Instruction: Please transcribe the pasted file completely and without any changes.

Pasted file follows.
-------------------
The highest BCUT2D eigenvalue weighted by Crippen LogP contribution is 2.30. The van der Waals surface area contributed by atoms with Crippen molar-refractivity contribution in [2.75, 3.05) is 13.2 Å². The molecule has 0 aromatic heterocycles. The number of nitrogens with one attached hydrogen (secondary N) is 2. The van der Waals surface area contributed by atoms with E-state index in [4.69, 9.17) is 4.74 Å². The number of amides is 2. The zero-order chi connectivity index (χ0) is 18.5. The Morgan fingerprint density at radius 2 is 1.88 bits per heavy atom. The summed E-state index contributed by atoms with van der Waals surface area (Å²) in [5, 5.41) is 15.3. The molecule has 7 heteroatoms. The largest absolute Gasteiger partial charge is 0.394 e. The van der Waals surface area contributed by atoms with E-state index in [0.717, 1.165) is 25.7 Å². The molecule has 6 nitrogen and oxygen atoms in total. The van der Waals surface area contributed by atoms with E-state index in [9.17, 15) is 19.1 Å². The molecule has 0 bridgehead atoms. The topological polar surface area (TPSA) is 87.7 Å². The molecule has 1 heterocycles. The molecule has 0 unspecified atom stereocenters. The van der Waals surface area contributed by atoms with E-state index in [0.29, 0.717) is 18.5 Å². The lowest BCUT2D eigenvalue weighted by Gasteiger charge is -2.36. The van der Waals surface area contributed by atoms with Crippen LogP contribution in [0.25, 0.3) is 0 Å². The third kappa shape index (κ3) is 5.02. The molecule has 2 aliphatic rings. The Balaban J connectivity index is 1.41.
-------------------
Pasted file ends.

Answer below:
The highest BCUT2D eigenvalue weighted by Crippen LogP contribution is 2.30. The van der Waals surface area contributed by atoms with Crippen molar-refractivity contribution in [2.75, 3.05) is 13.2 Å². The molecule has 0 aromatic heterocycles. The number of nitrogens with one attached hydrogen (secondary N) is 2. The van der Waals surface area contributed by atoms with E-state index in [4.69, 9.17) is 4.74 Å². The number of amides is 2. The zero-order chi connectivity index (χ0) is 18.5. The Morgan fingerprint density at radius 2 is 1.88 bits per heavy atom. The summed E-state index contributed by atoms with van der Waals surface area (Å²) in [5, 5.41) is 15.3. The molecule has 7 heteroatoms. The largest absolute Gasteiger partial charge is 0.394 e. The van der Waals surface area contributed by atoms with E-state index in [0.717, 1.165) is 25.7 Å². The molecule has 6 nitrogen and oxygen atoms in total. The van der Waals surface area contributed by atoms with E-state index in [9.17, 15) is 19.1 Å². The molecule has 0 bridgehead atoms. The topological polar surface area (TPSA) is 87.7 Å². The molecule has 1 heterocycles. The molecule has 0 unspecified atom stereocenters. The van der Waals surface area contributed by atoms with E-state index in [0.29, 0.717) is 18.5 Å². The lowest BCUT2D eigenvalue weighted by Gasteiger charge is -2.36. The van der Waals surface area contributed by atoms with Crippen LogP contribution in [0.25, 0.3) is 0 Å². The third kappa shape index (κ3) is 5.02. The molecule has 2 aliphatic rings. The Balaban J connectivity index is 1.41.